×
INTELLIGENT WORK FORUMS
FOR ENGINEERING PROFESSIONALS

Log In

Come Join Us!

Are you an
Engineering professional?
Join Eng-Tips Forums!
  • Talk With Other Members
  • Be Notified Of Responses
    To Your Posts
  • Keyword Search
  • One-Click Access To Your
    Favorite Forums
  • Automated Signatures
    On Your Posts
  • Best Of All, It's Free!
  • Students Click Here

*Eng-Tips's functionality depends on members receiving e-mail. By joining you are opting in to receive e-mail.

Posting Guidelines

Promoting, selling, recruiting, coursework and thesis posting is forbidden.

Students Click Here

Jobs

Sinusoidal testing with a shaker platform

Sinusoidal testing with a shaker platform

Sinusoidal testing with a shaker platform

(OP)
Hi there,
I am new to vibration testing. I want to test the resonance of a small lightweight object. I have a Controlled Vibration platform shaker:
https://controlledvibration.com/product-item/12-in...
And a laser doppler vibrometer to measure the velocity on the platform. I am using Audacity to create a 'chirp' signal to play through the shaker. The limits of the platform are 5 Hz- 2000 Hz. I do not know the resonance frequency of my test objects so I was going to sweep through that range.

Can anyone point me towards resources telling me EXACTLY how to do a sinuoidal test sweep please, in enough detail for someone who is new to the area? At the moment I am concerned about exceeding the limits of the shaker platform and causing damage, given the varying amplitudes at particular frequencies. The material I have read indicates that I need to input a signal with a 'ramp up' below the crossover frequency then with a plateau above that, but I am unsure how exactly to calculate this. Then once I have sorted the signal, I presume I am then just measuring on the object and looking at the waveform to see higher amplitudes- but how can I account for the varied amplitudes of the input signal?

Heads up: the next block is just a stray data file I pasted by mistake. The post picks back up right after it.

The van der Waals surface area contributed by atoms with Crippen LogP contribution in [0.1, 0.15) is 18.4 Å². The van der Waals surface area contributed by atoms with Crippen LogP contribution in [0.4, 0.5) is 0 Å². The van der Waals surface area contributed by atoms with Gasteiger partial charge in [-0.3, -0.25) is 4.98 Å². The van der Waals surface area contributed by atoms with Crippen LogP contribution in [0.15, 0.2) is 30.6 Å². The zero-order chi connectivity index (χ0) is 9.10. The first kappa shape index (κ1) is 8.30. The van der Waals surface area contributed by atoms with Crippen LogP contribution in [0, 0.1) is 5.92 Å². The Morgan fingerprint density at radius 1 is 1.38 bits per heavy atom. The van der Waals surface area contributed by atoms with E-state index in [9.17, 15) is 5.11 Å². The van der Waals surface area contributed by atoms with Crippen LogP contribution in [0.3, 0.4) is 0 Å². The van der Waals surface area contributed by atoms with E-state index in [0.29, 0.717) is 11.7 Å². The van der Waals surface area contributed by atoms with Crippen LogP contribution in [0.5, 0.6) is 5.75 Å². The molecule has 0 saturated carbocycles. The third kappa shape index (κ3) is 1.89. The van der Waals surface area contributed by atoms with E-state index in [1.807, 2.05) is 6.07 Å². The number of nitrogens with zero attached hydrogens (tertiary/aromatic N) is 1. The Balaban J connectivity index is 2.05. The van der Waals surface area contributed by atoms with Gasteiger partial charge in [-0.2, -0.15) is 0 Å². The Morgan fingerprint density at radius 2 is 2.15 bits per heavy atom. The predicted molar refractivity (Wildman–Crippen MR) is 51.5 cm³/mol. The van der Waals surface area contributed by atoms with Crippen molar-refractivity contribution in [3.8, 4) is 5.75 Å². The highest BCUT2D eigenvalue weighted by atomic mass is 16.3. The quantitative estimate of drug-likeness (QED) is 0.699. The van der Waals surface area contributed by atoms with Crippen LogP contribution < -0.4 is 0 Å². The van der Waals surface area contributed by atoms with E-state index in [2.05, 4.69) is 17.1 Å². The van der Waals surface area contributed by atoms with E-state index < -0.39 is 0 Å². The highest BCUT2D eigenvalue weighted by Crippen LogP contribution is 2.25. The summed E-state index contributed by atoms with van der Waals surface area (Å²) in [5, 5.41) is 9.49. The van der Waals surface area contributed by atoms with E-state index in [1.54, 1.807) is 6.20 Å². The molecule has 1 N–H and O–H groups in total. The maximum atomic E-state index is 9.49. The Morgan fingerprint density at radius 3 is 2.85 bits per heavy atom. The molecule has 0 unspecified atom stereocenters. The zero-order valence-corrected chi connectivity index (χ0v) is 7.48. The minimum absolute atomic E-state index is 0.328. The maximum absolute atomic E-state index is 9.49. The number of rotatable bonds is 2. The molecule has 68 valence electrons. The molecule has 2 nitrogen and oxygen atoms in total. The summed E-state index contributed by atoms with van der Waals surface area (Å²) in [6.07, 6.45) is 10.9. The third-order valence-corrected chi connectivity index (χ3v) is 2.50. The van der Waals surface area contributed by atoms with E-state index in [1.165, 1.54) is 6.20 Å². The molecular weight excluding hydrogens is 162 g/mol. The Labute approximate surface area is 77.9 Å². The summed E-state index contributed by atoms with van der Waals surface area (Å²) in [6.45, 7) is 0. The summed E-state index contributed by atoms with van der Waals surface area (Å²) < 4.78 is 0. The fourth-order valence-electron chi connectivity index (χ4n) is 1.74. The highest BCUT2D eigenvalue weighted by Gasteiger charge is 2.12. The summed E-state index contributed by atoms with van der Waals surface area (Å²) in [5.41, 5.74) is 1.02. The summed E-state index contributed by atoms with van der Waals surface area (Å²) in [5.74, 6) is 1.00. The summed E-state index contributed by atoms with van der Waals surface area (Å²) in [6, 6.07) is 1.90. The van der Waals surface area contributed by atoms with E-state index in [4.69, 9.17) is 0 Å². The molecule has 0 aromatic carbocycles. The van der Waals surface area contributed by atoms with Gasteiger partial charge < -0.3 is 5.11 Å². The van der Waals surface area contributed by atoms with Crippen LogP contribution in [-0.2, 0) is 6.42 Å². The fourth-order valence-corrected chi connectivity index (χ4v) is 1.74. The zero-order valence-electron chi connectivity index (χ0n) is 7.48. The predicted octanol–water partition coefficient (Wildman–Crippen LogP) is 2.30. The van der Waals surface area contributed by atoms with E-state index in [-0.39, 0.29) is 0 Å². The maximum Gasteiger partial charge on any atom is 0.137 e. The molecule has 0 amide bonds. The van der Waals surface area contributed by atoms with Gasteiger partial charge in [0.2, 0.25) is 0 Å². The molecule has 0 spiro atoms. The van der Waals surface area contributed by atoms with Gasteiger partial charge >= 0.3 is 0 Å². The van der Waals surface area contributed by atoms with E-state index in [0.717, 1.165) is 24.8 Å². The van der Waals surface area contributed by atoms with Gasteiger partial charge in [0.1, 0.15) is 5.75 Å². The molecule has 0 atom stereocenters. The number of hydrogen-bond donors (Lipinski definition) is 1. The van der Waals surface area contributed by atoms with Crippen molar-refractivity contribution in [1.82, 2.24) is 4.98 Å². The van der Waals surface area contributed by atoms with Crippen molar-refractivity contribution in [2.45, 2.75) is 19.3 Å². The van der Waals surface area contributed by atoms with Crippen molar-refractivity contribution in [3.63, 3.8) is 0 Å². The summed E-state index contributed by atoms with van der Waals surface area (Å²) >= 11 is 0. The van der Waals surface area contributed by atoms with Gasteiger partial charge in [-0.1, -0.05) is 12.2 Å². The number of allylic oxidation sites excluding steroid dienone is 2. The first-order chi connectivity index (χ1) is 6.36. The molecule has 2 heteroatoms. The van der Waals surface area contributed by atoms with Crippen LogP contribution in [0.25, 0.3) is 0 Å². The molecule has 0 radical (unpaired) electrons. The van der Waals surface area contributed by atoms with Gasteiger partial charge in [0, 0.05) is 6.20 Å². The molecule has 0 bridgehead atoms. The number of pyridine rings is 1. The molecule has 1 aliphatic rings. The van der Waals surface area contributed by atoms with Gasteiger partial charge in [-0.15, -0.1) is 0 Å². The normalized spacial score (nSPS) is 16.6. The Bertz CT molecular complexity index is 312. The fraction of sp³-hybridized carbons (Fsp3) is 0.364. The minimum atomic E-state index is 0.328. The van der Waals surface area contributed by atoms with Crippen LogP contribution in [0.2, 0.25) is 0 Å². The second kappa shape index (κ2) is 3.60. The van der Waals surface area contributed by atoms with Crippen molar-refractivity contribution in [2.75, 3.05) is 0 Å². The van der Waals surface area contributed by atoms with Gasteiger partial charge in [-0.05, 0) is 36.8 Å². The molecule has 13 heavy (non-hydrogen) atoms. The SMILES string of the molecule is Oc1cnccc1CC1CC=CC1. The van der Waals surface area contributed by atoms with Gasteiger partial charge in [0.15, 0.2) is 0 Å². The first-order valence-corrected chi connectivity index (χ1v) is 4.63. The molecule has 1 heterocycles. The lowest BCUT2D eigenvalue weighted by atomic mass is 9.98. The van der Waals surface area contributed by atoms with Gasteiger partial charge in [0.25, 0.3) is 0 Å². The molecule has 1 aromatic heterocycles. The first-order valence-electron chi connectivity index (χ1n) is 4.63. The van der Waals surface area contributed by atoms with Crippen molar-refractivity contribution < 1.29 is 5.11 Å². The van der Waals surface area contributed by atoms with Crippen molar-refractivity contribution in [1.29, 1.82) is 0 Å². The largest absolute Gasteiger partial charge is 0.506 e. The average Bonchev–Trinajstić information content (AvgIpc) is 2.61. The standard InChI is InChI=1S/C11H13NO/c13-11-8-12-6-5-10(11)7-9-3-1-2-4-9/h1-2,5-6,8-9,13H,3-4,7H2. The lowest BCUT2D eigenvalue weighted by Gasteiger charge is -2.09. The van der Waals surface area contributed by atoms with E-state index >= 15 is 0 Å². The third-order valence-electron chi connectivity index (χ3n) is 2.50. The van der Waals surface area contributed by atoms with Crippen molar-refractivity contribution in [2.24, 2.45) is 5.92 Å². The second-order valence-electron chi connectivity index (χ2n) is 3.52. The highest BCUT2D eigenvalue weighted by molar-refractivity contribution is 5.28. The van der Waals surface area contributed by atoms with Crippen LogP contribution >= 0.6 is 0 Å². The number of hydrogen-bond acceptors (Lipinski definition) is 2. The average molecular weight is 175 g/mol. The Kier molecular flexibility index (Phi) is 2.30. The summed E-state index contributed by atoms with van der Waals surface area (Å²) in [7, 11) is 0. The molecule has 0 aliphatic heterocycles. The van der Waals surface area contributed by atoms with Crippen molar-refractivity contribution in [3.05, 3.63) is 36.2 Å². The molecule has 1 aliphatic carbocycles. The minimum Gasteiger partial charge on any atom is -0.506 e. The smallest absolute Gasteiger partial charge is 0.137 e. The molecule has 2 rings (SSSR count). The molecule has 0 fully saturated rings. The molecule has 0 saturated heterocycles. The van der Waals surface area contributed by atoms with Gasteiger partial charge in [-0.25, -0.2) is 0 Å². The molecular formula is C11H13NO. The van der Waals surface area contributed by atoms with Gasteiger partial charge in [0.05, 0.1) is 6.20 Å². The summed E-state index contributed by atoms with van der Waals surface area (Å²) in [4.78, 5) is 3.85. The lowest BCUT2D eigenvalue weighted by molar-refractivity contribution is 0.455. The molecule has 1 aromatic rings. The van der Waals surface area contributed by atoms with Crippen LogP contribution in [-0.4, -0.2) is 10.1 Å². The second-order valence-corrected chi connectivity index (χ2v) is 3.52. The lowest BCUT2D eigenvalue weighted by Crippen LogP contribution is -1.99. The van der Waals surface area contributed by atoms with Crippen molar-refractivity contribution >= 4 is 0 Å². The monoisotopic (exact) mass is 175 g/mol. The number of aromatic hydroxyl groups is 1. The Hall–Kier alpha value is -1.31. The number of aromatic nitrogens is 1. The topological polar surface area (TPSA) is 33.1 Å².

The test does not have to be absolutely perfect but I would like to find the resonant frequencies of the object.

Any help or pointers to useful information would be greatly appreciated.

RE: Sinusoidal testing with a shaker platform

Not sure what you are asking. A sine sweep is basically a slow chirp, typically on the order of 1 octave/minute. You don't want it so slow that it essentially dwells on a resonance, only long enough to detect that all the resonances. A much slower sweep or dwell would be used to determine actual the level of the resonance.

TTFN (ta ta for now)
I can do absolutely anything. I'm an expert! https://www.youtube.com/watch?v=BKorP55Aqvg
FAQ731-376: Eng-Tips.com Forum Policies forum1529: Translation Assistance for Engineers Entire Forum list http://www.eng-tips.com/forumlist.cfm

Red Flag This Post

Please let us know here why this post is inappropriate. Reasons such as off-topic, duplicates, flames, illegal, vulgar, or students posting their homework.

Red Flag Submitted

Thank you for helping keep Eng-Tips Forums free from inappropriate posts.
The Eng-Tips staff will check this out and take appropriate action.

Reply To This Thread

Posting in the Eng-Tips forums is a member-only feature.

Click Here to join Eng-Tips and talk with other members! Already a Member? Login


Resources

White Paper - Smart Manufacturing for Electronics
This white paper describes a transformative approach to electronics manufacturing made possible by the addition of Mentor Graphics to the Siemens family. It describes a completely digitalized strategy that supports both printed circuit board (PCB) and mechanical design and manufacturing, uniting the entire product lifecycle – from idea and production to customers and back. Download Now
White Paper - Considerations for choosing a 3D printing technology
The adoption of 3D printing into major companies’ product development life cycles is a testament to the technology’s incredible benefits to consumers, designers, engineers and manufacturers. While traditional production methods have limitations in manufacturability, 3D printing provides unparalleled design freedom due to the additive method of building parts layer by layer. Download Now

Close Box

Join Eng-Tips® Today!

Join your peers on the Internet's largest technical engineering professional community.
It's easy to join and it's free.

Here's Why Members Love Eng-Tips Forums:

Register now while it's still free!

Already a member? Close this window and log in.

Join Us             Close